Katie Lambert: And her trip sounds pretty cool. She ends up stopping for wine and biscuits with Jules Verne at his home in France. I wish he would invite me. He shows her a map of Phileas Fogg's route and has hers lined up next to it so, you know, they can compare. And she ends up spending Christmas in a Canton leper colony.

Sarah Dowdy: Which gives us another chance to -

Katie Lambert: To redeem ourselves from saying Canton, like Canton, Ohio all through the opium wars podcast. We're very sorry.

Sarah Dowdy: And she runs into a storm while sailing for Japan, and at this point, she's getting worried that she's not gonna complete the journey in time. And she says, "I would rather go back to New York dead than not a winner." I don't know if that's just her - her natural flair for sensationalism, but maybe that's how she felt. But on Day 68, she docks in San Francisco, and she hears that there might be a smallpox quarantine on her ship. So she jumps overboard onto a tugboat to make sure that she's not held up in San Francisco. And The World has chartered a special train for her to take her to Chicago. It's got one sleeping coach and an engine, so it makes record time getting there.

Katie Lambert: She arrived in New York at 72 days, 6 hours, 11 minutes, and 14 seconds to bands, parades, and fireworks, and The World proclaims, in all caps, "The stagecoach days are ended; the new age of lightning travel begun."

Sarah Dowdy: So she's a huge star at this point, and she writes, Around the World in 72 Days in 1890. But despite her huge success with this stunt and the huge success it brings the paper, she's not even given a bonus. So she resigns just kind of -

Katie Lambert: I object.

Sarah Dowdy: - in disgust. World bosses eventually agree to treat her more respectfully and pay her better, and so, she returns in 1893 to do more work on women's rights, unwed mothers, some interesting and influential interviews, too. She profiles the boxer, John L. Sullivan, writes about Susan B. Anthony, and interviews the anarchist, Emma Goldman.

Katie Lambert: We've gotten a lot of requests for her. We might have to do her in another podcast.

Sarah Dowdy: She's in Rad Time, too, another Houdini mention.

Katie Lambert: See, they're all connected people. She also covered the Pullman Strike from the perspective of the strikers and -

Sarah Dowdy: Which she was the only journalist to do that.

Katie Lambert: That's pretty cool. Thanks, Nellie Bly. And she ended up writing an unsuccessful novel before marrying millionaire, Robert Seaman in 1895. She was 30. He was 70. And he was President of the American Steel Barrel Company and the Ironclad Manufacturing Company.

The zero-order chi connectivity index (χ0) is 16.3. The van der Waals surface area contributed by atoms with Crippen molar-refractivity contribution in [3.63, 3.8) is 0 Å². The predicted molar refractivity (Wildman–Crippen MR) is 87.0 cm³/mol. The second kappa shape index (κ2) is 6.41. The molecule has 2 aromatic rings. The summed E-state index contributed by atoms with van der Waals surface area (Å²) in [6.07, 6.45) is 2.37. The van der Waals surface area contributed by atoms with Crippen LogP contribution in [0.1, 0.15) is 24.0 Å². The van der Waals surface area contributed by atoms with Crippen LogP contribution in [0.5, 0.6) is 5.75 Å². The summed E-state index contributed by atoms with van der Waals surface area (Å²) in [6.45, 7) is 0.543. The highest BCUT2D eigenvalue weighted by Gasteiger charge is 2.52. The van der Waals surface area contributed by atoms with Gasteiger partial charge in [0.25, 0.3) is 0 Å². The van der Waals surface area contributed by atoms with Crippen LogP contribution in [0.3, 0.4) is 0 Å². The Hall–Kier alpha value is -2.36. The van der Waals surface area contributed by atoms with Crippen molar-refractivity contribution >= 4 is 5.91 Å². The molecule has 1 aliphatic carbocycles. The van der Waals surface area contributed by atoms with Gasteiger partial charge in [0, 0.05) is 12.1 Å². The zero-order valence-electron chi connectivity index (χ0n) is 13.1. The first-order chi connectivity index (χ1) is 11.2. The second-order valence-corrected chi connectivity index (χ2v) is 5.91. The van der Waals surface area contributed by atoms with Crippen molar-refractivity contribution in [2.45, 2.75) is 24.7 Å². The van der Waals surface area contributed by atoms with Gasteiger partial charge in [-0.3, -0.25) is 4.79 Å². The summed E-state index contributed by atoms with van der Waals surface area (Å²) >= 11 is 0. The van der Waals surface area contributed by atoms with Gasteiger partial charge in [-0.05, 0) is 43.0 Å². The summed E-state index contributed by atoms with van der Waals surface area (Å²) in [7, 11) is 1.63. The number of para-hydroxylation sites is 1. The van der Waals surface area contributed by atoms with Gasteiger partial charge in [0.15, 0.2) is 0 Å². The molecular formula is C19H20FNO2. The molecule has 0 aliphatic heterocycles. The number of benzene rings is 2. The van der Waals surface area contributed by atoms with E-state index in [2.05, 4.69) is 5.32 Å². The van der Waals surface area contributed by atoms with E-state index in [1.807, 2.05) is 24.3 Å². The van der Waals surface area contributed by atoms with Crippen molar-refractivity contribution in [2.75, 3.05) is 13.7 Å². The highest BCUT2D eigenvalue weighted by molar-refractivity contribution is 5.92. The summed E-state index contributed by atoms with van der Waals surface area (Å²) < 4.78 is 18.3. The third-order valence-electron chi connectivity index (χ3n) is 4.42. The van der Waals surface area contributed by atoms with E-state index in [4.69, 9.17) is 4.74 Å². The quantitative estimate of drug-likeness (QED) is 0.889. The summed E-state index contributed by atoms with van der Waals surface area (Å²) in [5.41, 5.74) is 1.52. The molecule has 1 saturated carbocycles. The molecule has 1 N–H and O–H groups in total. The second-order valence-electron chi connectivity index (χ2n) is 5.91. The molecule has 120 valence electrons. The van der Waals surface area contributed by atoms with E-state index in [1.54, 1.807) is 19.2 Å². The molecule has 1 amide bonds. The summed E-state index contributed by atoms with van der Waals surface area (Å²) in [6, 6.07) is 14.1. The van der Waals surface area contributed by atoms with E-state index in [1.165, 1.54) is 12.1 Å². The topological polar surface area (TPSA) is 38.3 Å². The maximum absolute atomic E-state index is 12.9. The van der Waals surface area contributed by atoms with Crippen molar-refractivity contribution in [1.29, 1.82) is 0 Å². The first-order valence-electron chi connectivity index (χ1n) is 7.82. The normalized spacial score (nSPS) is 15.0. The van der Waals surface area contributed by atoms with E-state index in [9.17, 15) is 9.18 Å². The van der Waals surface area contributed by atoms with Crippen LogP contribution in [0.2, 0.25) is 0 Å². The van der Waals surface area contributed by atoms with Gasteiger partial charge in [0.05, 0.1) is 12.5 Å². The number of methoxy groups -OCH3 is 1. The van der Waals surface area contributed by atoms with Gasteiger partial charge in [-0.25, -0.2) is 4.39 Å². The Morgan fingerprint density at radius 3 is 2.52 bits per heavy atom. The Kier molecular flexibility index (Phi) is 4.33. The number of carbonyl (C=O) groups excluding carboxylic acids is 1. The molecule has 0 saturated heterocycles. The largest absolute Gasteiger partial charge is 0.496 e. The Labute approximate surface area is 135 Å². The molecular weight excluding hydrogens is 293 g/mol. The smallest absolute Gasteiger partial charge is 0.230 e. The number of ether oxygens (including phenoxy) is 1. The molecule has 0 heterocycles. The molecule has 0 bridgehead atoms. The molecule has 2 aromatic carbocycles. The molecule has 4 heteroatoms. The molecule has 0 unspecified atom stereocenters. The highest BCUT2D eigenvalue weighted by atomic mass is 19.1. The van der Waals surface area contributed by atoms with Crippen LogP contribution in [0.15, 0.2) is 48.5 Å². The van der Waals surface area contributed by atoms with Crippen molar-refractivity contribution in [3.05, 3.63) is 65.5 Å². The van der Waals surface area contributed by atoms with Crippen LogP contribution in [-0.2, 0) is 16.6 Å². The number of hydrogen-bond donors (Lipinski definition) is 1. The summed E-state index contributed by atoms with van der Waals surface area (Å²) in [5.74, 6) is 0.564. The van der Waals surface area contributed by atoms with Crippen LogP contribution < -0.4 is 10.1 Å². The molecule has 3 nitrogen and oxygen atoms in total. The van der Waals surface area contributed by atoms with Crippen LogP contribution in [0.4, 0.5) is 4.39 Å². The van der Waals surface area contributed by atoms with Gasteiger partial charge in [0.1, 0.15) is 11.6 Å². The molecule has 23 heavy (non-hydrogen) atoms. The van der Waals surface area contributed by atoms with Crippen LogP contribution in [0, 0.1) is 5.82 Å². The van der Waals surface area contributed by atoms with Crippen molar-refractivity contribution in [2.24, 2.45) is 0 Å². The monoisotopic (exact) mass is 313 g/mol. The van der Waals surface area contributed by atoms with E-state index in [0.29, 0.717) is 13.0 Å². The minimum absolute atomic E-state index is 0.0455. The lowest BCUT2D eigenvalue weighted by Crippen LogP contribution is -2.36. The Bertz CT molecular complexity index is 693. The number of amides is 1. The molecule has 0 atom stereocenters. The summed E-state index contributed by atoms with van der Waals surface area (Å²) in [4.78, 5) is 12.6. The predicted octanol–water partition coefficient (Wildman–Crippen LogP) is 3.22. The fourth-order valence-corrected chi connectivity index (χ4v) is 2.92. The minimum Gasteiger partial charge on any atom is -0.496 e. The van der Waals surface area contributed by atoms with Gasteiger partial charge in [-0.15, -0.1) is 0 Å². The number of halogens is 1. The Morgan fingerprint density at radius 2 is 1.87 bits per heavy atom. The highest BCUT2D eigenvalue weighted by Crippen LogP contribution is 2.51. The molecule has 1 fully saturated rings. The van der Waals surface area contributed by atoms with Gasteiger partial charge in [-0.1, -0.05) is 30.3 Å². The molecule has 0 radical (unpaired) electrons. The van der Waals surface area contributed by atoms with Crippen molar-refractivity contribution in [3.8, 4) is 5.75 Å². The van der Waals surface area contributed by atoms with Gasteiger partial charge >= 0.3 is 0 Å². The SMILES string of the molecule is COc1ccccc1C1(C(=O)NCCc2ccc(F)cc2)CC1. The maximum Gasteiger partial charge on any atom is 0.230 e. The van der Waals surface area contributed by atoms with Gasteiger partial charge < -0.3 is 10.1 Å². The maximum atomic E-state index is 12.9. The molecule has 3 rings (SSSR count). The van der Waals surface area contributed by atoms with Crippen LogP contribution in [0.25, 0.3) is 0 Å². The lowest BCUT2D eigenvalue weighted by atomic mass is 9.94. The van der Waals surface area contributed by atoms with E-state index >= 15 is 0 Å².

Sarah Dowdy: Which is quite a name, isn't it?

Katie Lambert: It is.

Sarah Dowdy: So he leaves her his business after his death ten years later, but she has some bad luck with it. She's grown accustomed to living her life as this New York matron, but managing the business is not her forte. And the employees commit some forgeries. There was a lot of litigation. The company goes through bankruptcy and she loses the fortune. She ends up going to England for a vacation in 1914, kind of to escape some of these troubles. And World War I breaks out, which would be pretty bad for your average traveler, but for Nellie Bly, it's an opportunity to do some - some journalistic work.

Katie Lambert: She starts reporting through 1919, and goes home when her mother's health began to fail. In 1920, she joined The New York Journal, and she died of pneumonia January 27, 1922 in New York City. And her obituary was over all the New York papers.

Sarah Dowdy: And I think we're gonna close this one with one more quote from Nellie Bly herself. She wrote shortly before her death, "If one would become great, two things are absolutely necessary. The first is to know yourself. The second is not to let the world know you."

Katie Lambert: So while we don't think Nellie Bly would have approved of social media, we do. You should come follow us on Twitter at Missed in History, and we'd like to point you to a pretty cool article that goes back to her Mad-House days, called Top Ten Instances of Medical Quackery Throughout History. I edited that one. I can tell you it's good. And you can find that if you search on our homepage at